Tuesday, July 23, 2024

Farrah Noorzad and the Ring of Fate

Zargarpur, Deeba. Farrah Noorzad and the Ring of Fate
July 2, 2024 by Labyrinth Road
E ARC provided by Netgalley

Because her parents weren't married when they had her, and this is considered less than optimal in Muslim culture, Farrah only sees her father once a year. He's a judge in the UAE, and her mother lives with her parents in Philadelphia. Farrah usually is fine with this, but when her father is visiting on her birthday, they have some squabbles when they are rock climbing at Wissahickon Valley Park. Farrah impulsively wishes that her fate would be rewritten and she would be a part of her father's world. A ring he has given her glows oddly, and before she knows it, her father is changing into a jinn with blue skin and disappears. Of course, no one believes her, and her mother and grandparents don't want to talk about it. There is some mention of leaving Philadelphia and living with an aunt in New York so that Farrah's father can't find her. Since some odd things have been happening to her, Farrah decides to run away to try to find her father. Instead, she is chased by creepy shadow jinn and helped by the mysterious Idris. He lets her know that she is part jinn, and offers to take her to the Qaf mountains to talk to the jinn kings who  might be able to help get her father back, since he is one of them. The two magically fly there, but their meeting with the kings doesn't go smoothly. One hundred years ago, there was a rule made that any part human jinn would be banished, and since Farrah's father is the judge, the kings don't want to accept Farrah at all. She eventually meets with Yaseen, whose father is another of the kinds, and he tells them that in order to revoke her wish, she'll need to travel to the Realm Beneath the Unseen and meet with Azar, an ancient jinn who made the ring. It's not as easy place to get to, but Yaseen is willing to help... because he's Farrah's half brother. He attends a school of magic for royal children, and uses his knowledge to try to make an amulet of protection so that they can travel to the realm beneath. Nothing goes right, and the trio ends up traveling back to Philadelphia to try to get help from Farrah's mother. Instead, they run into Farrah's best friend Arzu, who joins their quest. This takes them into the countryside near Lancaster, has them travel on a train, and sends them back into the magical world. There are secrets from Idris' past that come to light, and Farrah and Yaseen both struggle with their identities as well. Will they be able to free Farrah's father from the ring before figuring out how to deal with their jinn identities?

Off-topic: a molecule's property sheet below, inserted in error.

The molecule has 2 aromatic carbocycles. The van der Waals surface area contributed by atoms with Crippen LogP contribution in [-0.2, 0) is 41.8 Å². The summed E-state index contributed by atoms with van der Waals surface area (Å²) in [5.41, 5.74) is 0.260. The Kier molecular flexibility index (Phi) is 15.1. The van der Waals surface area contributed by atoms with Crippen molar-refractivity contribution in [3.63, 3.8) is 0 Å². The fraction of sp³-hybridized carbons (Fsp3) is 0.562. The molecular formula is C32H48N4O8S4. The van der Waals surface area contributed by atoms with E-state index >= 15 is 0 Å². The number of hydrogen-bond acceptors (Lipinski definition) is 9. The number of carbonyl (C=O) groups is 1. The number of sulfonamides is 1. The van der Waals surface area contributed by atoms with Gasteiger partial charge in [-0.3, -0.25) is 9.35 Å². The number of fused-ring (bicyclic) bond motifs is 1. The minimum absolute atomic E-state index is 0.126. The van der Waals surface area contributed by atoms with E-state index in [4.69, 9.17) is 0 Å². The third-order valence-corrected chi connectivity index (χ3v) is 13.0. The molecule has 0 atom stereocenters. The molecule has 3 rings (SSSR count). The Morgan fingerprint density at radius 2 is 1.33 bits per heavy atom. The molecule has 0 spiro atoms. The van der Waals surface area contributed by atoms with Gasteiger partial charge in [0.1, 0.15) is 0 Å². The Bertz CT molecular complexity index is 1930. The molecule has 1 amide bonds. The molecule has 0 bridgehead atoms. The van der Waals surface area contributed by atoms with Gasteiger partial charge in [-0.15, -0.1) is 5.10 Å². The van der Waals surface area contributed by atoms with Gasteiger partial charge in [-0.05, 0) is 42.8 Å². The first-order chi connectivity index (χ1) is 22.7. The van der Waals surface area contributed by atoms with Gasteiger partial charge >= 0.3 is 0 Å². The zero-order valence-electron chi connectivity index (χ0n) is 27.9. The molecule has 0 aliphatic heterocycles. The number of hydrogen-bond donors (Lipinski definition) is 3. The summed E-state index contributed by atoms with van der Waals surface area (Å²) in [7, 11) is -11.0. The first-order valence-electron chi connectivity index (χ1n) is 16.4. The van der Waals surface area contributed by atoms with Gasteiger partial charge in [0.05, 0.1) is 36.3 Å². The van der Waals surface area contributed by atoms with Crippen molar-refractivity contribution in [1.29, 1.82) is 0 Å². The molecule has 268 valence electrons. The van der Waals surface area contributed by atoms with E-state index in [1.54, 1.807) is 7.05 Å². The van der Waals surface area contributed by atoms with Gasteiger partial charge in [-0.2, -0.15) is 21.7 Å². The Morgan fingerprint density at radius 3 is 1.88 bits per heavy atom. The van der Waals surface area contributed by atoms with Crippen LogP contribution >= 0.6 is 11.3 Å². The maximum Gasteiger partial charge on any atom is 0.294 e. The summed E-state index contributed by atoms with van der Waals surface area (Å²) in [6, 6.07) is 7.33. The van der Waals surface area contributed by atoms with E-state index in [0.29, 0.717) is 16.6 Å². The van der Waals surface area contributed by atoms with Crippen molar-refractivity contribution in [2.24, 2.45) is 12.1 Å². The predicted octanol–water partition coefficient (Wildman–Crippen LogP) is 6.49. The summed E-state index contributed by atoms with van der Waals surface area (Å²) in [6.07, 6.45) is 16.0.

Strengths: There are very few books that have characters that are Afghan American, and this is the first fantasy I have read that seems to involve Persian jinn. Farrah's parentage is interesting, and her desire to be closer to her father will resonate with many readers. Idris and Yaseen are interesting characters who bring an extra element of tension to the travels, and all of the complicated relationships and secrets will keep readers turning the pages. There's plenty of fun magical traveling, and an evil nemesis in Azar. This is the first book in a series. 
Weaknesses: Having the trio travel back to Philadelphia didn't seem to have much purpose other than to add Arzu to the group, and just made the quest more complicated. Perhaps Arzu could have run away with Farrah from the beginning. 
What I really think: This is a good choice for readers who can't get enough magical adventures, like Steadman's Skandar and the Unicorn, or culturally connected fantasy quests like Brown's Serwa Boateng's Guide to Vampire Hunting or Villanueva Lulu Sinagtala and the City of Noble Warriors

Monday, July 22, 2024

MMGM- Grow Up, Luchy Zapata

Marvelous Middle Grade Monday
and #IMWAYR day 
Alessandri, Alexa. Grow Up, Luchy Zapata.
July 23, 2024 by Atheneum Books for Young Readers
E ARC provided by Edelweiss Plus

Luchy is very excited for the first day of sixth grade. She hasn't seen her best friend, Cami, all summer, because Cami has been visiting family in Colombia. The two not only share Colombian, heritage, but their families both come from the same area. Luchy's father came to the country when he was very small, however, and her mother was born in the US, so Luchy's Spanish is not very good. When she catches up with Cami before school, she's a little worried; Cami is suddenly concerned about what is "cool" to wear, and interested in boys. Luchy would rather wear her leggings and unicorn t shirt, and is NOT happy with the make up kit that Cami gives her for a birthday present. Cami has also taken to hanging out with another girl who is often mean to Luchy. The three try out for the school soccer team, and when Luchy can't find her cleats, she's afraid she won't get a spot. When she overheads Cami and Melissa talking about hiding her cleats, the war is on. Soon, Luchy is taking Cami's homework, and Cami takes her art portfolio with her entire biography project in it. Mateo, who is friends with both of them, doesn't want to take sides, but is more in Luchy's corner; the two play soccer, and Luchy is discomforted to feel that maybe Mateo is cute. Creating a scrapbook of happy memories for Cami doesn't help win her friend back, and Luchy isn't sure what to do, so she escalates the pranks that she plays on her former best friend. This doesn't work well for anyone. Will Luchy be able to come to some understanding of what Cami is going through so that the two can work together to save their friendship instead of tearing each other apart.